Counting calories is difficult and often an unpleasant experience and clearly for many obviously unsustainable. Therefore there needs to be a new approach which can motivate, educate and potentially be more successful/sustainable with weight loss. In my book, Fat Off – The Right Way: A clever and sustainable eating guide for weight loss and healthy living, the focus in the first part is about education and motivation, using a cognitive behaviour therapy approach and subliminal suggestion, to help generate desire with positive reinforcement to take charge individually of health.
The book uses a variation of the KISS principle – ‘Keep it simple slim’ – which starts even before eating with education about food and how to avoid unhealthy purchases when supermarket shopping. In the second part the focus is on healthy eating with the central concept built on volume reduction/calorie reduction, sugar denial and moving towards food which is as healthy as affordable and as organic as possible.
Volume and therefore calorie reduction as well as the avoidance of junk food, is aimed at reducing the dopamine stimulus which produces cravings, in addition to allowing the stomach to re-adjust to a decreased volume. This return of normal stretch receptor feedback mechanisms and Grehlin (the ‘hunger’ hormone) levels further adds to and returns eating control towards a more normal state.
Helping patients understand the food addiction pathway, as well as providing practical advice on breaking the dependency cycle on junk food and countering the advertising which, like smoking, has evolved to suggest that there is a healthy aspect to high-carbohydrate, high sugar foods.
A new medical strategy also needs to focus on wider issues which may help with weight loss. For example the problem with soft drinks is not only the sugar but bisphenol A (BPA) which lines many, if not all, plastic bottles. BPA – if it leaches into the soft drink or even water – is a potential carcinogenic agent. Perfluoroalkyl substances (PFAS) used in oil and water resistant textile coatings (such as nonstick food pots, pans and food containers) may also leach out and impair glucose balance, and therefore increase body weight and alter fat cell growth. The Guardian reported in 2015 that one study estimates that endocrine-disrupting chemicals in food and food containers are costing Europe more than €157 billion annually in associated health costs.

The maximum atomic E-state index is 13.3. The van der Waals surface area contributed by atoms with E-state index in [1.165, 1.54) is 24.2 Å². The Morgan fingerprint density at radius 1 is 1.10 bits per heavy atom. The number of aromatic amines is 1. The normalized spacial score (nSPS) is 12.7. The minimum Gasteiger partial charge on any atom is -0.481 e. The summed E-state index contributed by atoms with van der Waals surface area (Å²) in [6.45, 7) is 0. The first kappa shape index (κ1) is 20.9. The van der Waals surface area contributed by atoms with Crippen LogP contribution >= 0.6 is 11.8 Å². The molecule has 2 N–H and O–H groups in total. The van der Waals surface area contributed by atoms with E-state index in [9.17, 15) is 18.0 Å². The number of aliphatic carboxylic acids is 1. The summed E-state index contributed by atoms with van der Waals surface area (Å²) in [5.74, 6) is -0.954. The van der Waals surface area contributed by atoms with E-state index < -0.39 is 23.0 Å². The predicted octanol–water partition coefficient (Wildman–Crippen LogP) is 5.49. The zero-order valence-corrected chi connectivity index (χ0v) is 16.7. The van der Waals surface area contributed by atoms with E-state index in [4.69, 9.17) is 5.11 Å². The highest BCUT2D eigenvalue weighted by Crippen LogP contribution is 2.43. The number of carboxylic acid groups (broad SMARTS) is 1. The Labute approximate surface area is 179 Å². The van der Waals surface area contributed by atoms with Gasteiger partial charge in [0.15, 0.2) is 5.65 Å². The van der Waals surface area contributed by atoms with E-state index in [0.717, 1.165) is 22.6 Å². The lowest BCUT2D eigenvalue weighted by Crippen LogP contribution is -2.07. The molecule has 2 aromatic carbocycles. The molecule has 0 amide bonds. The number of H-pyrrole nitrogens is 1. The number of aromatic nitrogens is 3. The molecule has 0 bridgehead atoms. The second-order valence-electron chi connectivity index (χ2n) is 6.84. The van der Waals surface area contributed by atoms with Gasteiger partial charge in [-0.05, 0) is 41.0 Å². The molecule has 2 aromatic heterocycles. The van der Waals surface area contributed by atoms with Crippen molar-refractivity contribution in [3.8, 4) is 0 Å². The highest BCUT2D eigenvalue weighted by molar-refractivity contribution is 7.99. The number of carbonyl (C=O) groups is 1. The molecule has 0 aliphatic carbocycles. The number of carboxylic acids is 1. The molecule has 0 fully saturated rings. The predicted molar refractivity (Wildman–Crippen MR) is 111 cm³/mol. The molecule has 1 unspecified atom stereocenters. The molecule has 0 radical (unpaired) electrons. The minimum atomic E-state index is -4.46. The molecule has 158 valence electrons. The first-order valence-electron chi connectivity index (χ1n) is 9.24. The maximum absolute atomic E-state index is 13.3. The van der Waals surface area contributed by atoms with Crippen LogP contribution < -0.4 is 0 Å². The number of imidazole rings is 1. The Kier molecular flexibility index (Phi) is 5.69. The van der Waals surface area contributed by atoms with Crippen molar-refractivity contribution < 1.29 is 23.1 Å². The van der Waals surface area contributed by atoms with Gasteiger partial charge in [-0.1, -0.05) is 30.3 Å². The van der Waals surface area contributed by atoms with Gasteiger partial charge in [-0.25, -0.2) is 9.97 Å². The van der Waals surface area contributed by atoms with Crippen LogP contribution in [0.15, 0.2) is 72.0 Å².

Heart attack pics on chocolate?
Responsibility within this new strategy includes educating patients about weight gain factors which can be controlled. The second tier of that strategy is to address the cause.
Can you imagine, as we have done with cigarette advertising, if we could put pictures on chocolates or sweets of rotting teeth or a heart attack graphic. Would it be effective? Certainly research indicates that it is with smoking.
Medical intent is one thing but the fast food and sugar industry contribute billions of dollars to economies and regulating them requires political courage. Such a move, as with the sugar tax, would be greeted with loud voices saying it is not effective when there is now research showing it is. Not only that but the unmeasured factor is the focus it places on sugar and its harmful impact, which creates increased awareness amongst our population.
Much more can be done with a collective medical willpower, to combat a condition which with the right support and understanding is reversible.
Paul Anderson, MBChB FRACS/FRCS (Edin) MA, PhD Dip Tch MBChB FRACS JLA MBBS is an Upper Gastrointestinal Hepatobiliary and Bariatric surgeon. He is also a lecturer at Te Whare Wānanga o Awanuiārangi’s nursing school, offers the free Specialist Review Clinic to the Eastern Bay of Plenty and is the founding Chairman of Specialists without Borders.